Thomas L. Friedman's column on Tom Watson, "59 Is the New 30," is a reminder that there continues to be a global pensions storm as well as a US health insurance debate.George Magnus pleads for (further) raising retirement age in the Financial Times:
Average life expectancy at birth in advanced economies is expected to rise from 77 to 83 in the next few decades. The population of over-65s is expected to double, while the number of over-80s will grow even faster. Meanwhile, low birth rates mean the working-age population will grow slowly or decline. The resulting rise in dependency of the over-65s on the working age population will be unprecedented. Unaddressed, it will create financial stress for individuals and the state, rising pensioner poverty, social dislocations and the possibility of intergenerational conflict.
Retirement is a fraught subject because people of the same age bring such different expectations to it. Over the last few decades, as health and longevity of older people have improved, retirement ages have dropped. But why? Is age discrimination to blame? That depends on whether you believe the Wall Street Journal or USA Today. Or do the statistics reflect a sense of a relatively carefree period of travel, hobbies, and time with grandchildren that more and more people see as the best part of life. The blog Soul Shelter, citing Charles Lamb's famous essay "The Superannuated Man," about his own transition at 50 as a clerk in London's India House, suggests that we have been ambivalent about retirement for a long time.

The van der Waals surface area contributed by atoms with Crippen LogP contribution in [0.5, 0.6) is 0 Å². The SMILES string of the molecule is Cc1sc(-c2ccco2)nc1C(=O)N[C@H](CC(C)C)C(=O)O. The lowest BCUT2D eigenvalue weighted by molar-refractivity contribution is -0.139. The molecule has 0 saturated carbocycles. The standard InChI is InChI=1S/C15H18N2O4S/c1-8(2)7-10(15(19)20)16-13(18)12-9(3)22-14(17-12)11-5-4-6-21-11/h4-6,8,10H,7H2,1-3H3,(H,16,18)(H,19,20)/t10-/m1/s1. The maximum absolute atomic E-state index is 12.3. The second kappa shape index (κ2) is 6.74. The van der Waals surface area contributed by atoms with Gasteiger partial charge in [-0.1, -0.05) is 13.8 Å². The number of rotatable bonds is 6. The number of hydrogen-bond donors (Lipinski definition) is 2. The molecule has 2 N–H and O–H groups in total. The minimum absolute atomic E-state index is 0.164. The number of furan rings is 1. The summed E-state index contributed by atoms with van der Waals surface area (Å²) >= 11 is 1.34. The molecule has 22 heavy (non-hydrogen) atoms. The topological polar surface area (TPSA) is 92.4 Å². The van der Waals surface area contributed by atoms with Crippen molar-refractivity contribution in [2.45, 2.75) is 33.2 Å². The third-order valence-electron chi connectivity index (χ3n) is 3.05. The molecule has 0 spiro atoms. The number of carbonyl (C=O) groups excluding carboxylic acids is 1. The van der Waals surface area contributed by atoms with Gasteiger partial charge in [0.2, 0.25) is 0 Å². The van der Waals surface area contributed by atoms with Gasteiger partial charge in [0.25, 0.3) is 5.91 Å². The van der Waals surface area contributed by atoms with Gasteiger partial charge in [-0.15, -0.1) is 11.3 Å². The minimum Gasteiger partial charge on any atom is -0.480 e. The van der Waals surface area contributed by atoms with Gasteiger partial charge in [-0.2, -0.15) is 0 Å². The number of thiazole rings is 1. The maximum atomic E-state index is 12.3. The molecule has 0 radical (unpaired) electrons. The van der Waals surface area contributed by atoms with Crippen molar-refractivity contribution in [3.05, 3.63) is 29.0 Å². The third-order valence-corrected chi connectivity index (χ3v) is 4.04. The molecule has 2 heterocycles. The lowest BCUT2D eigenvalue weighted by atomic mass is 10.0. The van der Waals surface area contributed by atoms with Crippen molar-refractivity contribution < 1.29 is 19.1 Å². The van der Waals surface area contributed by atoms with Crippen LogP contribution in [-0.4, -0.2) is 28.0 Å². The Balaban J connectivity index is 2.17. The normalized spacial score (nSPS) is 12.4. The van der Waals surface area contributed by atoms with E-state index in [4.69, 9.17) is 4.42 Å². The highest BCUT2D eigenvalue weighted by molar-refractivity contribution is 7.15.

Source: Murray Gendell, "Retirement age declines in 1990s,"
Monthly Labor Review, October 2001, via Federal Reserve Bank of Minneapolis Gazette, full article here.
In either case, government-supported retirement started 120 years ago at the initiative of Chancellor Otto von Bismarck with an explicit link between age (70 originally) and incapacity, not leisure. As Emperor Wilhelm I put it in his address to the Reichstag in 1881, "those who are disabled from work by age and invalidity have a well-grounded claim to care from the state." [emphasis added] The Kaiser and his minister were thinking of coal miners and spinning machine hands who deserved medals for surviving the machinery, dust, and noise into their 60s, let alone 70. Even then, many of the powerful saw things differently for themselves. When Wilhelm's son Wilhelm II retired Bismarck involuntarily, the Iron Chancellor was 74 and not entering his golden years joyfully, as the textbook-classic cartoon drawn by Sir John Tenniel (age 70), "Dropping the Pilot," makes clear: